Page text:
|Montana cowboys, c1910|
These are from Effie Graham’s The Passin’-On Party and Francis Lynde’s The Grafters. Once again, I struck out on a few. If anyone has a definition for “government drops,” “juggler’s rose,” “P.S.M.,” or “tail twister,” leave a comment below.
bedstaff = a wooden pin on the sides of the bedstead to hold the bedclothes from slipping on either side. “I put two and two together in the twinkling of a bedstaff.” Francis Lynde, The Grafters.
biff = a blow, slap, punch. “But Hawk’s next biff was more to the purpose. He came down here with Halkett’s chief clerk, whom he had hauled out of bed, and two policemen.” Francis Lynde, The Grafters.
Blackstone and Chitty = a law book, Commentaries on the Laws of England, written by William Blackstone, first published in the 1760s; the 1826 edition with notes by J. Chitty was often reprinted in America. “By virtue of his diploma, and three years of country practice in the New Hampshire county town where his father before him had read Blackstone and Chitty, he had his window on the fourth floor of the Farquhar Building lettered ‘Attorney and Counselor at Law’.” Francis Lynde, The Grafters.
blandander = to cajole with flattery; to talk nonsense. “I know where I’m goin’, an’ that’s more thin you know, ye blandhanderin’ divil!” Francis Lynde, The Grafters.
bread-tackle = food and drink. “It was the one that afterward became the bread-tackle in the famine time.” Francis Lynde, The Grafters.
by grabs! = a mild oath for “by God.” “Three groans for the land syndicates, alien mortgagees, and the Western Pacific Railroad, by grabs! and to hell with ’em!” Francis Lynde, The Grafters.
Castilla = a Havana cigar. “I prefer the pipe myself, for a steady thing; but at this time of night a light Castilla fits me pretty well.” Francis Lynde, The Grafters.
chloral hydrate = a widely used sedative in the late 19th century; the composition of "knock out" drops [as Richard Wheeler notes below] used in Mickey Finns. “Kent was walking the floor of his room, trying vainly to persuade himself that virtue was its own reward, and wondering if a small dose of chloral hydrate would be defensible under the cruel necessity for sleep.” Francis Lynde, The Grafters.
cinch = to impose upon; to defeat. “I have it on pretty good authority that the ring is cinching the other companies right and left.” Francis Lynde, The Grafters.
cold-plucked = bold, nervy. “Did you say that? You’re a cold-plucked one, Kent, and I’m coming to admire you.” Francis Lynde, The Grafters.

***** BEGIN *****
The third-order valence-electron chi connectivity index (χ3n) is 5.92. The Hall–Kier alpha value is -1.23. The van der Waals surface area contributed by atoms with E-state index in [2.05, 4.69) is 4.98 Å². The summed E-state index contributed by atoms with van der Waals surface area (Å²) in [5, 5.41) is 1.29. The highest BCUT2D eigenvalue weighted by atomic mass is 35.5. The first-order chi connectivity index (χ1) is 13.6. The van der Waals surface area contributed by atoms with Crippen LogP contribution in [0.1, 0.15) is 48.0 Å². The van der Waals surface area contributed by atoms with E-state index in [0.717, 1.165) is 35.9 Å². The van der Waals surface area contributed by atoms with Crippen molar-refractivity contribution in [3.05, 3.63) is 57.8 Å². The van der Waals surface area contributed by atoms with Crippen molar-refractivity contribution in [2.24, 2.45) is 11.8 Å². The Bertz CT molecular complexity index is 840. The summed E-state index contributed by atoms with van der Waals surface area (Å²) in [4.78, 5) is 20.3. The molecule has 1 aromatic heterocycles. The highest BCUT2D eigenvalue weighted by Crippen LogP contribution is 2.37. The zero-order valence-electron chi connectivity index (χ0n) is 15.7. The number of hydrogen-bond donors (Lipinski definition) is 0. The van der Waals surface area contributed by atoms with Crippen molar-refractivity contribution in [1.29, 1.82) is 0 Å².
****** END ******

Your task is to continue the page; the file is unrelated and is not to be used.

grass cloth = a loosely woven fabric made with grass or vegetable fibers. “The little den behind the drawing-room had but one occupant besides the rear-end brakeman—a tall, saturnine man in a gray grass-cloth duster.” Francis Lynde, The Grafters.
halt camp = a stop on a route, a train station. “Its beginnings as a halt camp ran back to the days of the later Mormon migrations across the thirsty plain.” Francis Lynde, The Grafters.
hedge up = to confine, obstruct. “The way to the smoking-den on the floor above was hedged up.” Francis Lynde, The Grafters.
hide hair and horns = completely. “You rec’lect what he said in them Civic League talks o’ his: said these politicians had stole the road, hide, hair an’ horns.” Francis Lynde, The Grafters.
hold fast = a device used on a workbench to fix a work piece to the top or side of the bench while it is being worked. “One of his professional hold-fasts—it was the one that afterward became the bread-tackle in the famine time—was his position as local attorney for the railway company.” Francis Lynde, The Grafters.
houseroom = accommodation; lodging; space in a house. “The town office of the Blue Jay was just across the street, and he took her there and begged house-room and a chair for her.” Francis Lynde, The Grafters.
junto = a clique that seeks power through intrigue. “Gaston the strenuous was still no more than a lusty infant among the cities of the brown plain when the broom broke and the junto was born.” Francis Lynde, The Grafters.
leaguer = the camp of a besieging army. “Making the most of the present leaguer of a woman’s heart—a citadel whose capitulation was not to be compassed by mere money-might.” Francis Lynde, The Grafters.
leg it = to run. “No stops, or Tischer will run him down. Leg it! He’s half-way down the yard, now!” Francis Lynde, The Grafters.
long purse = wealth, riches. “He made the most of such opportunities for the exercising of his gift as came to one for whom the long purse leveled most barriers.” Francis Lynde, The Grafters.